Allan R Cohen
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The authors of the classic Influence Without Authority explain the unique challenges of influencing powerful people
Learn to overcome your difficulties with a boss who is uninterested in your concerns, or resistant to giving needed support. Or discover how to win the cooperation of senior managers who are hard to reach, and hard to sell on your ideas, products, or services. In their classic book, Influence Without Authority, Allan Cohen and David Bradford provided a universal model of how to influence someone you don't control. Influencing Up applies those ideas to problematic bosses and other powerful people, with sophisticated tactics for building partnerships with them.
If you're afraid of retaliation or just unclear as to how to change a senior person's behavior, don't stay paralyzed. Influencing Up gives you the tools to bridge the power gap.
- Offers practical advice about how to turn your relationship with your boss into a partnership in which both parties benefit
- Explains what powerful people care about
- Shows how to overcome power gaps by developing more partner-like relationships
Learn what a great partnership with your boss can do for your career—and your mental health!
the analogy of wading through a swamp. You first try to find where the stones are to carefully step on, but the path eventually disappears. There are a series of (personal) alligators that can bite you. The first problem you may encounter is the tendency to too quickly retreat rather than press forward. “Sorry boss, not really a big deal.” But you’ll miss the opportunity to clear the air and restart the relationship with better mutual understanding. Though this discussion won’t be a straight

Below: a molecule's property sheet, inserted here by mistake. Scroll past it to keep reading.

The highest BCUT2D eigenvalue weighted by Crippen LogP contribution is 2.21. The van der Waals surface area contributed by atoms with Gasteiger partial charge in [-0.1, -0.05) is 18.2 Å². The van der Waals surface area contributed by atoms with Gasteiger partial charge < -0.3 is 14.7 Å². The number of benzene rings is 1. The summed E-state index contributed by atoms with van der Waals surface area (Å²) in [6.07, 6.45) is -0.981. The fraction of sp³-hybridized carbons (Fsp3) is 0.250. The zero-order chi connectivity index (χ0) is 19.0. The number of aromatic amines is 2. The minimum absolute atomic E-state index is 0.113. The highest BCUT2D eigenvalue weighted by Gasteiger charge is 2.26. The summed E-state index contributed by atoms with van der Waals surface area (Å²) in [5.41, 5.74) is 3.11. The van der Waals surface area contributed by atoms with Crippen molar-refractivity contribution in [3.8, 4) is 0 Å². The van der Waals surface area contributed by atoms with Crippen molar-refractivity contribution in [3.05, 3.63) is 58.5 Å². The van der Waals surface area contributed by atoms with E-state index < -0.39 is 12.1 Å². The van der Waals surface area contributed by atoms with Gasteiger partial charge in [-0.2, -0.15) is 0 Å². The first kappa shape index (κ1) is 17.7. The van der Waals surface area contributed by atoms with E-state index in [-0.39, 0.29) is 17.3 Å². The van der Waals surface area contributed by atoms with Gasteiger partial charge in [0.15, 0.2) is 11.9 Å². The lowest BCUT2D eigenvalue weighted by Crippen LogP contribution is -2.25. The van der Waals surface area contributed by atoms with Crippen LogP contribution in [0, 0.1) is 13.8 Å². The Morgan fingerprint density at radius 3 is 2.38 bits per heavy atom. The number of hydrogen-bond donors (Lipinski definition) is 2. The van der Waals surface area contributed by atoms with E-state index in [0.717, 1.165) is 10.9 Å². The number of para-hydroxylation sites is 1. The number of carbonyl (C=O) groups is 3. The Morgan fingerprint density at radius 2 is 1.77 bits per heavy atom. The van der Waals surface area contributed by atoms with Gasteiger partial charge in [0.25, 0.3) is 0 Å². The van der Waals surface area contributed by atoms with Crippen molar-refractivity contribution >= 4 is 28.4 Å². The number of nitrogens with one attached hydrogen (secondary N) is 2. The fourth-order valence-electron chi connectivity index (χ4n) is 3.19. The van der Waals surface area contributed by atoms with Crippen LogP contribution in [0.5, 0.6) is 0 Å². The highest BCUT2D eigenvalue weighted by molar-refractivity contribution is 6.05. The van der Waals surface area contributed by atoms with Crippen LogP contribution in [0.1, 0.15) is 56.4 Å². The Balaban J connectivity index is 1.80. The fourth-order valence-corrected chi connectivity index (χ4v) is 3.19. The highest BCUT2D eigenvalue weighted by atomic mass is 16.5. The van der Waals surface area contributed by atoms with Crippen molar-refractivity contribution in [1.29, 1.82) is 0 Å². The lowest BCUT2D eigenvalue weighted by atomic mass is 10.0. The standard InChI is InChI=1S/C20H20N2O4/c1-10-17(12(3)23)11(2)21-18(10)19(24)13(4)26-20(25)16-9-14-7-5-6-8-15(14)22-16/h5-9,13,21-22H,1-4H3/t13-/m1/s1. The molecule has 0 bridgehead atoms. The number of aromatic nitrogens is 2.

inaccessible than your boss, such as senior executives in or out of your organization. PART III Influencing Powerful People CHAPTER 10 Framing Your Change Strategy Fitting Your Approach to the Players This chapter covers the ways you can deal with more distant powerful people. Because these individuals are less obligated to you, and not entirely sure of what you can do for them, this can be more of a challenge than working with your own boss. If your goal is to change your
relationships. It is a form of giving currency to ask for information because it assumes the person you are asking is important or astute enough to know the answer. This process should allow you to identify people who can help you target the right individuals. Just be sure to be careful about how you ask and explain your interest in these people. If you frame it in terms of benefits to the organization rather than a personal power grab, word may get to your influence targets and dispose them
importance. Then I tied it back in, putting pressure on him to step up to the plate, to do what he does best and have a measurable impact—globally. To my amazement, 5 minutes later, still before 6:30 class, my phone rang with a “non-private” number and it was Dr. Z. He asked, “What is all this about?” He said his schedule was full and he could only see JB later in the week. I asked what time he started taking appointments. I then insisted, “How about you see him first thing in the morning,
“sweat equity,” where you put in extra hours or divert regular resources to demonstrate that you’re willing to take risks without asking for much in return. Just be clear about what you are doing, so that the other person sees it as positive. It might be possible to make guarantees, or agree on penalties if you don’t deliver. You’ll also want to agree on how to monitor progress, decide on checkpoints, and figure out relevant measures. Powerful people have been known to grant a shot to a person